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Conservation momentum/energy

by bfusco
Tags: energy, momentum, work
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bfusco
#1
Mar16-12, 03:55 PM
P: 128
1. The problem statement, all variables and given/known data
A bullet of mass 1.410−3 {\rm kg} embeds itself in a wooden block with mass 0.999 {\rm kg}, which then compresses a spring (k = 110 {\rm N/m}) by a distance 5.510−2 {\rm m} before coming to rest. The coefficient of kinetic friction between the block and table is 0.46.
a)what is the initial speed of the bullet?
b)What fraction of the bullet's initial kinetic energy is dissipated (in damage to the wooden block, rising temperature, etc.) in the collision between the bullet and the block? (answer: ΔK/K
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tal444
#2
Mar16-12, 04:07 PM
P: 157
You must attempt to at a solution first before we can help you.
bfusco
#3
Mar16-12, 04:37 PM
P: 128
Quote Quote by tal444 View Post
You must attempt to at a solution first before we can help you.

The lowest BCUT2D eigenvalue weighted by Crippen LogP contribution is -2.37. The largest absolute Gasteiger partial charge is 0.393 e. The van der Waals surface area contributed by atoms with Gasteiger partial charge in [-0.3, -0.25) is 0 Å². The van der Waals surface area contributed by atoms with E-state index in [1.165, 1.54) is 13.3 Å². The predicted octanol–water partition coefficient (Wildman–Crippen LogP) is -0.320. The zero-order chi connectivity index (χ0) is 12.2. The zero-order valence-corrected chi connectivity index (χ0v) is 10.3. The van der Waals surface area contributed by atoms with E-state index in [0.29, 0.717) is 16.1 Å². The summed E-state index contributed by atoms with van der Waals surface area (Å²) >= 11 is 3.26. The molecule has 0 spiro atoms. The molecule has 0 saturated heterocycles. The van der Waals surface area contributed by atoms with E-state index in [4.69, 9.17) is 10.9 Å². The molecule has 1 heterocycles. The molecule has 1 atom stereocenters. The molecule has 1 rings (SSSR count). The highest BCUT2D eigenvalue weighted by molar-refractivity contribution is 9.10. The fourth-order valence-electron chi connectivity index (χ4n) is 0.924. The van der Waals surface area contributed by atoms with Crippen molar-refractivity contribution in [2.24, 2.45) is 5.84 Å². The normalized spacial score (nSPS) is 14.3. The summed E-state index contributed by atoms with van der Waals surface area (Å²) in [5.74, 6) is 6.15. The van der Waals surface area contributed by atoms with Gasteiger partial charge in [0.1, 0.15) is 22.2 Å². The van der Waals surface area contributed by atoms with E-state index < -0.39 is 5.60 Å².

i did i didn't feel like typing it, but here ya go.

i started by drawing a diagram labeling part A to be where the spring is compressed, part B to be where the block started pushing the spring, part C to be where the bullet impacts the block, and part D the firing of the bullet.
I then used energy conservation, stating that the E@A=E@B. 1/2kx^2=1/2mv^2, solving for v and getting sq.rt of (kx^2/m). plugging in the numbers i get v=.5767 m/s. Then i attempt to use energy conservation from B to C, 1/2mv^2=1/2mv^2-(work by friction+work by spring) but i kind of just put that equation together myself because i know energy is lost by work done) and i dont really know what to do.


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